Synopses & Reviews
Like much of James Joyce's work, A Portrait of the Artist as a Young Man is a fictional re-creation of the Irish writer's own life and early environment. The experiences of the novel's young hero, Stephen Dedalus, unfold in astonishingly vivid scenes that seem freshly recalled from life and provide a powerful portrait of the coming of age of a young man of unusual intelligence, sensitivity, and character.
The interest of the novel is deepened by Joyce's telling portrayals of an Irish upbringing and schooling, the Catholic Church and its priesthood, Parnell and Irish politics, encounters with the conflicting roles of art and morality (problems that would follow Joyce throughout his life), sexual experimentation and its aftermath, and the decision to leave Ireland.
Rich in details that offer vital insights into Joyce's art, this masterpiece of semiautobiographical fiction remains essential reading in any program of study in modern literature.
"An eminent novelist was asked recently by some troublesome newspaper what he thought
of the literature of 1916. He answered publicly and loudly that he had heard of
no literature in 1916; for his own part he had been reading "science." This was
kind neither to our literary nor our scientific activities. It was not intelligent
to make an opposition between literature and science. It is no more legitimate
than an opposition between literature and "classics" or between literature and
history. Good writing about the actualities of the war too has been abundant,
that was only to be expected; it is an ungracious thing in the home critic to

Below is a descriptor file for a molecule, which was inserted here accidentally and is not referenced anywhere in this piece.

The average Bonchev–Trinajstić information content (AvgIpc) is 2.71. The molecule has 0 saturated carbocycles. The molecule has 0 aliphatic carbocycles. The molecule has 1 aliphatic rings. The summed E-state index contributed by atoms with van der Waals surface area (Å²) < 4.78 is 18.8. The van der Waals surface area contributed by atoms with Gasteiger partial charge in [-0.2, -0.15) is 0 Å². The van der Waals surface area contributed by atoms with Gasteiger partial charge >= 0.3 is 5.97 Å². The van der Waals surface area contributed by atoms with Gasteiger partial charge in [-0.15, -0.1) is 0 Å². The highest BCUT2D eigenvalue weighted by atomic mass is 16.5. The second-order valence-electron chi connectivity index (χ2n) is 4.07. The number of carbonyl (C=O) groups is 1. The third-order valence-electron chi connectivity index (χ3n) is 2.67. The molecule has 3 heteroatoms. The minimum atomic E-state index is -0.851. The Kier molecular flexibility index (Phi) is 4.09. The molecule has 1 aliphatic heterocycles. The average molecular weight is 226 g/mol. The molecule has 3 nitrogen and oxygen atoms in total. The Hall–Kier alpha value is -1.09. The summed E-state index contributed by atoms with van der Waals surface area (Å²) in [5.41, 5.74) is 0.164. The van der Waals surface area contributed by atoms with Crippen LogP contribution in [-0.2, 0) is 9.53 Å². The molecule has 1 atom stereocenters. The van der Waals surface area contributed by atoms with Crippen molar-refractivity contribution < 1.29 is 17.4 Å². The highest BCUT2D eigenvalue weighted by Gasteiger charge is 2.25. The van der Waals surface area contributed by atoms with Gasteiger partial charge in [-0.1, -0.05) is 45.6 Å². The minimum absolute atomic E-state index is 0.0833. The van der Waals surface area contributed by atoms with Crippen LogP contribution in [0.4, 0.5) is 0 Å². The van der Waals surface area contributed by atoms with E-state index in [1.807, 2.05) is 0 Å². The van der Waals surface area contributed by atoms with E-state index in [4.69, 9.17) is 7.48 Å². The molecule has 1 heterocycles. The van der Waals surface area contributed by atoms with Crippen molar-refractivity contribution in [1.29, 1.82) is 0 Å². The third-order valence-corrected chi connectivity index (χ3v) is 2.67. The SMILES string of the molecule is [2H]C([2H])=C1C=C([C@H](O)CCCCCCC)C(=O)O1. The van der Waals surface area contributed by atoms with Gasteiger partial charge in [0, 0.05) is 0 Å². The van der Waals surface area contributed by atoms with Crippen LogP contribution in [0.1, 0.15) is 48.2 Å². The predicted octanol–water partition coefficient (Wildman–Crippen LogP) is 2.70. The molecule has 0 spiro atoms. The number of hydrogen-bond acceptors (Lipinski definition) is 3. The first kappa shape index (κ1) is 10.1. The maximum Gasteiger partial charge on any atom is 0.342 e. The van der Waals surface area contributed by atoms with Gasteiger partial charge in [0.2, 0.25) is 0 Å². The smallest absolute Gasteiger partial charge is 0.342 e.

sit at a confused feast and bewail its poverty when he ought to be sorting out
his discoveries. Criticism may analyze, it may appraise and attack, but when it
comes to the mere grumbling of veterans no longer capable of novel perceptions,
away with it! There is indeed small justification..." H.G. Wells, The New Republic, 1916
(read The New Republic's entire review
Masterpiece of semi-autobiographical fiction reveals a powerful portrait of the coming of age of a young man of unusual intelligence, sensitivity, and character. Telling portrayals of an Irish upbringing and schooling, the Catholic Church and its priesthood, Parnell and Irish politics, sexual experimentation and its aftermath, and problems with art and morality.
Joyce's semi-autobiographical chronicle of Stephen Dedalus' passage from university student to "independent" artist is at once a richly detailed, amusing, and moving coming-of-age story, a tour de force of style and technique, and a profound examination of the Irish psyche and society.
A fictional re-creation of Joyce's early life, this novel is a powerful portrait of the coming of age of a young man of unusual intelligence, sensitivity, and character.